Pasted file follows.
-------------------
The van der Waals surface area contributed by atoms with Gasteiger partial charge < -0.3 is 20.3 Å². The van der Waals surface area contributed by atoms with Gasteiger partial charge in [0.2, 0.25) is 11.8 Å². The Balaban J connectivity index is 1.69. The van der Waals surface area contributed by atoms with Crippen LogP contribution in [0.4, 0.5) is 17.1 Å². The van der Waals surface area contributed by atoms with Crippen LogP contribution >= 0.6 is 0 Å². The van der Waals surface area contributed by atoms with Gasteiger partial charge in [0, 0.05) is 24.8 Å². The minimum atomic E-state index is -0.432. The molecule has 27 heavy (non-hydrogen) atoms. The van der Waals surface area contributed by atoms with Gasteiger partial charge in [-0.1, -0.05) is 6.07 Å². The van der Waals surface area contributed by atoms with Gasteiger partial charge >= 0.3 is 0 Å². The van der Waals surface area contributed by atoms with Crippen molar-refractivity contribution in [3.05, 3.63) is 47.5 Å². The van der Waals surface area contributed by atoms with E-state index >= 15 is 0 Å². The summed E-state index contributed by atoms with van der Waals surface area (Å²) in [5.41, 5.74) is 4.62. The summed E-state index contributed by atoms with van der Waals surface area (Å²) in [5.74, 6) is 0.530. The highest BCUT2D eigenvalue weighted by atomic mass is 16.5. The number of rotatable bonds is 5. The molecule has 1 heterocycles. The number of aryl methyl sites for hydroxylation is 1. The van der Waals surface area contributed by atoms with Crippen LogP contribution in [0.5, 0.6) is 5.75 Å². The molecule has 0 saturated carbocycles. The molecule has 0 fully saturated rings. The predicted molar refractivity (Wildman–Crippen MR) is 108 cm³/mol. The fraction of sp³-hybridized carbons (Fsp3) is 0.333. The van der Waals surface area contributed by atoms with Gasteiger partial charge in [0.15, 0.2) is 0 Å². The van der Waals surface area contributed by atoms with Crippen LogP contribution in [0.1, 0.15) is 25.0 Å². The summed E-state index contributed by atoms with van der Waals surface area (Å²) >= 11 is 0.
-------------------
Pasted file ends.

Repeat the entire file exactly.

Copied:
The van der Waals surface area contributed by atoms with Gasteiger partial charge < -0.3 is 20.3 Å². The van der Waals surface area contributed by atoms with Gasteiger partial charge in [0.2, 0.25) is 11.8 Å². The Balaban J connectivity index is 1.69. The van der Waals surface area contributed by atoms with Crippen LogP contribution in [0.4, 0.5) is 17.1 Å². The van der Waals surface area contributed by atoms with Crippen LogP contribution >= 0.6 is 0 Å². The van der Waals surface area contributed by atoms with Gasteiger partial charge in [0, 0.05) is 24.8 Å². The minimum atomic E-state index is -0.432. The molecule has 27 heavy (non-hydrogen) atoms. The van der Waals surface area contributed by atoms with Gasteiger partial charge in [-0.1, -0.05) is 6.07 Å². The van der Waals surface area contributed by atoms with Gasteiger partial charge >= 0.3 is 0 Å². The van der Waals surface area contributed by atoms with Crippen molar-refractivity contribution in [3.05, 3.63) is 47.5 Å². The van der Waals surface area contributed by atoms with E-state index >= 15 is 0 Å². The summed E-state index contributed by atoms with van der Waals surface area (Å²) in [5.41, 5.74) is 4.62. The summed E-state index contributed by atoms with van der Waals surface area (Å²) in [5.74, 6) is 0.530. The highest BCUT2D eigenvalue weighted by atomic mass is 16.5. The number of rotatable bonds is 5. The molecule has 1 heterocycles. The number of aryl methyl sites for hydroxylation is 1. The van der Waals surface area contributed by atoms with Crippen LogP contribution in [0.5, 0.6) is 5.75 Å². The molecule has 0 saturated carbocycles. The molecule has 0 fully saturated rings. The predicted molar refractivity (Wildman–Crippen MR) is 108 cm³/mol. The fraction of sp³-hybridized carbons (Fsp3) is 0.333. The van der Waals surface area contributed by atoms with Gasteiger partial charge in [0.15, 0.2) is 0 Å². The van der Waals surface area contributed by atoms with Crippen LogP contribution in [0.1, 0.15) is 25.0 Å². The summed E-state index contributed by atoms with van der Waals surface area (Å²) >= 11 is 0.